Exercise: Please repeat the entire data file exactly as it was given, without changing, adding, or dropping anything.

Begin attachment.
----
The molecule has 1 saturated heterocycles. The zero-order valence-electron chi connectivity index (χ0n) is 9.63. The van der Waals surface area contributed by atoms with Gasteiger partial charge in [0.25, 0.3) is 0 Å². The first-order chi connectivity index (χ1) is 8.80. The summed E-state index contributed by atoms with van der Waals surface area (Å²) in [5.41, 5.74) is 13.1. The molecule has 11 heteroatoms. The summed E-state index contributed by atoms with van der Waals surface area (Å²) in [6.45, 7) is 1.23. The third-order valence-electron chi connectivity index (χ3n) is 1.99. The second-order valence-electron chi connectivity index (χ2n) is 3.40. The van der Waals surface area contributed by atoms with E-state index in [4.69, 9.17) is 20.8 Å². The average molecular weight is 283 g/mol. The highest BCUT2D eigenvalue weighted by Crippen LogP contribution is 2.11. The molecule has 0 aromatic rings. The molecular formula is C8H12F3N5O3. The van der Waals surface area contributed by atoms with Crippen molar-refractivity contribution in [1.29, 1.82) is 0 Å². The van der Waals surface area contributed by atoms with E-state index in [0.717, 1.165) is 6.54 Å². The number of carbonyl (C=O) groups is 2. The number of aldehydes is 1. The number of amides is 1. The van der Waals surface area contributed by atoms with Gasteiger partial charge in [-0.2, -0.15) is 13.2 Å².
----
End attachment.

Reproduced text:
The molecule has 1 saturated heterocycles. The zero-order valence-electron chi connectivity index (χ0n) is 9.63. The van der Waals surface area contributed by atoms with Gasteiger partial charge in [0.25, 0.3) is 0 Å². The first-order chi connectivity index (χ1) is 8.80. The summed E-state index contributed by atoms with van der Waals surface area (Å²) in [5.41, 5.74) is 13.1. The molecule has 11 heteroatoms. The summed E-state index contributed by atoms with van der Waals surface area (Å²) in [6.45, 7) is 1.23. The third-order valence-electron chi connectivity index (χ3n) is 1.99. The second-order valence-electron chi connectivity index (χ2n) is 3.40. The van der Waals surface area contributed by atoms with E-state index in [4.69, 9.17) is 20.8 Å². The average molecular weight is 283 g/mol. The highest BCUT2D eigenvalue weighted by Crippen LogP contribution is 2.11. The molecule has 0 aromatic rings. The molecular formula is C8H12F3N5O3. The van der Waals surface area contributed by atoms with Crippen molar-refractivity contribution in [1.29, 1.82) is 0 Å². The van der Waals surface area contributed by atoms with E-state index in [0.717, 1.165) is 6.54 Å². The number of carbonyl (C=O) groups is 2. The number of aldehydes is 1. The number of amides is 1. The van der Waals surface area contributed by atoms with Gasteiger partial charge in [-0.2, -0.15) is 13.2 Å².